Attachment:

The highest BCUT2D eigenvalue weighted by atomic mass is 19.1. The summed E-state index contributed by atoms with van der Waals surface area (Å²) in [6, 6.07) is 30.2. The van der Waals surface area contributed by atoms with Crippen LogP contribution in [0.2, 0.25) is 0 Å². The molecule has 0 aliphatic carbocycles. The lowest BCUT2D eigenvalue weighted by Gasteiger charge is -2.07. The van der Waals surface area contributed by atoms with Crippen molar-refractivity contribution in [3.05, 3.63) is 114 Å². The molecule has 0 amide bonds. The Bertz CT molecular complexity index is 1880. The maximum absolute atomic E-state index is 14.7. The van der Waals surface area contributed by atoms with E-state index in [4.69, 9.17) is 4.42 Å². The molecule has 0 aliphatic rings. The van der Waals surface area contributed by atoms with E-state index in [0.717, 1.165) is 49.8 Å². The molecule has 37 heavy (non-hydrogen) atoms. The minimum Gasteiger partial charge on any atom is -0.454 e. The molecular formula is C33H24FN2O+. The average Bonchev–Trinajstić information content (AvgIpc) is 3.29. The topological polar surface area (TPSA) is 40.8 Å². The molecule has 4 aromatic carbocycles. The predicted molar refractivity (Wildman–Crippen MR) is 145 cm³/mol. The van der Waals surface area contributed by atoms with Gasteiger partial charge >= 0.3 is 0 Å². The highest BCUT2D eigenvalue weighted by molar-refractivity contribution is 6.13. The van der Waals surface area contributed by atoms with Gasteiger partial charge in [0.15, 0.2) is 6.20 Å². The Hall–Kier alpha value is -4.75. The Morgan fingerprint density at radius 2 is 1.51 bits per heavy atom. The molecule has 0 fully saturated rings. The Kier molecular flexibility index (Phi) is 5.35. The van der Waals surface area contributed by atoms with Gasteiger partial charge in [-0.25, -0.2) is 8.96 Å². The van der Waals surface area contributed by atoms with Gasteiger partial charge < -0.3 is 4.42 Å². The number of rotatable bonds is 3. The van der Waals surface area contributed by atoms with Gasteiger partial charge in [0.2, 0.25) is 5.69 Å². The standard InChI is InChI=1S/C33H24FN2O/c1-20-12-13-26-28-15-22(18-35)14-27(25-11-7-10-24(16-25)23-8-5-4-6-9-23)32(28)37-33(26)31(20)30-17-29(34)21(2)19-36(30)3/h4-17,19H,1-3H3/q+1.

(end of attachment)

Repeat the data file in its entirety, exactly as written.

The highest BCUT2D eigenvalue weighted by atomic mass is 19.1. The summed E-state index contributed by atoms with van der Waals surface area (Å²) in [6, 6.07) is 30.2. The van der Waals surface area contributed by atoms with Crippen LogP contribution in [0.2, 0.25) is 0 Å². The molecule has 0 aliphatic carbocycles. The lowest BCUT2D eigenvalue weighted by Gasteiger charge is -2.07. The van der Waals surface area contributed by atoms with Crippen molar-refractivity contribution in [3.05, 3.63) is 114 Å². The molecule has 0 amide bonds. The Bertz CT molecular complexity index is 1880. The maximum absolute atomic E-state index is 14.7. The van der Waals surface area contributed by atoms with E-state index in [4.69, 9.17) is 4.42 Å². The molecule has 0 aliphatic rings. The van der Waals surface area contributed by atoms with E-state index in [0.717, 1.165) is 49.8 Å². The molecule has 37 heavy (non-hydrogen) atoms. The minimum Gasteiger partial charge on any atom is -0.454 e. The molecular formula is C33H24FN2O+. The average Bonchev–Trinajstić information content (AvgIpc) is 3.29. The topological polar surface area (TPSA) is 40.8 Å². The molecule has 4 aromatic carbocycles. The predicted molar refractivity (Wildman–Crippen MR) is 145 cm³/mol. The van der Waals surface area contributed by atoms with Gasteiger partial charge >= 0.3 is 0 Å². The highest BCUT2D eigenvalue weighted by molar-refractivity contribution is 6.13. The van der Waals surface area contributed by atoms with Gasteiger partial charge in [0.15, 0.2) is 6.20 Å². The Hall–Kier alpha value is -4.75. The Morgan fingerprint density at radius 2 is 1.51 bits per heavy atom. The molecule has 0 fully saturated rings. The Kier molecular flexibility index (Phi) is 5.35. The van der Waals surface area contributed by atoms with Gasteiger partial charge in [-0.25, -0.2) is 8.96 Å². The van der Waals surface area contributed by atoms with Gasteiger partial charge < -0.3 is 4.42 Å². The number of rotatable bonds is 3. The van der Waals surface area contributed by atoms with Gasteiger partial charge in [0.2, 0.25) is 5.69 Å². The standard InChI is InChI=1S/C33H24FN2O/c1-20-12-13-26-28-15-22(18-35)14-27(25-11-7-10-24(16-25)23-8-5-4-6-9-23)32(28)37-33(26)31(20)30-17-29(34)21(2)19-36(30)3/h4-17,19H,1-3H3/q+1.